April 4, 2008 Weekly Garden Guide

Rain glorious rain last Sunday and Monday was a welcome relief for gardeners as well as farmers.

While we have not yet had enough to bring moisture levels back to normal, it does at least herald the start of the new gardening cycle. It should be safe to sow lawns. You can be starting to divide perennials and clumping plants (but make sure you water them in well) and thinking about autumn planting of shrubs and trees.

  • If you are planning to divide or plant bluebells, do not delay. They will be moving soon. Our large daffodils are already in growth but the dwarf daffs are still able to be divided and moved.
  • If you have untidy looking hedges, now is the time to give them a trim in preparation for winter if you are in a fairly frost free or light frost area. Trimming them encourages fresh growth and you don’t want to delay or that growth will be very soft and tender just when Jack Frost pays his first visit. Leave the radical hair cut for springtime when the plants are in full growth. This is more a light maintenance trim.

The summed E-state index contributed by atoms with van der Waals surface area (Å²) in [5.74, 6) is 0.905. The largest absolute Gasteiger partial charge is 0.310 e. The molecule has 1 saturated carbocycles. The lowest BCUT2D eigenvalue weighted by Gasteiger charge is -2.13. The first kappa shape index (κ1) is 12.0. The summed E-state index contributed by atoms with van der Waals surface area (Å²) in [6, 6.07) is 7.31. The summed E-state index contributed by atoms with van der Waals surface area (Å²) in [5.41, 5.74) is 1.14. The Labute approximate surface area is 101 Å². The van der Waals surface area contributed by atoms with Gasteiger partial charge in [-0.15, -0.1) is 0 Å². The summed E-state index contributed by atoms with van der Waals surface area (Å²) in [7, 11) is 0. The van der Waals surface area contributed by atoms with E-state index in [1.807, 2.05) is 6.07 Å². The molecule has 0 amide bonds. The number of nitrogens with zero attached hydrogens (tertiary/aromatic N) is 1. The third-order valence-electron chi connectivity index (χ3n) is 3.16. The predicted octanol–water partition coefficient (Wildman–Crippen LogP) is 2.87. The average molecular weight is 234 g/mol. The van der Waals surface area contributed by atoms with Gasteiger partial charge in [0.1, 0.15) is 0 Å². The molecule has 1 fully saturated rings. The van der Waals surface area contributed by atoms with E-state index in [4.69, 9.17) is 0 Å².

• The Curious Gardener’s Almanac quotes an old saying:

    if a shrub flowers before the middle of summer, prune it in the autumn; if afterwards, then wait till spring. There are exceptions to this but generally it holds true.

    We are still digesting this piece of advice. Certainly you will be trimming off flower buds on rhododendrons and camellias at least, but it may be appropriate for radical rejuvenation where you are willing to sacrifice the flowering for the next season. So if you are an inveterate hacker, you could take this piece of advice and head out to prune everything (except flowering cherries where you have missed the boat) which flowered before the end of January.

  • Keen vegetable gardeners will be preparing the ground in advance for later crops such as onions. Keep tomatoes sprayed with copper to extend their life span into autumn. Citrus trees will also benefit from a clean up copper and oil spray to combat botrytis and scabbing on the fruit. Botrytis will take the leaves off and rot the fruit.

The final thought for this week (also from the above mentioned almanac) is that worms are roughly 1000 times stronger than humans, relative to their size. We did not know that and it is likely that you did not either.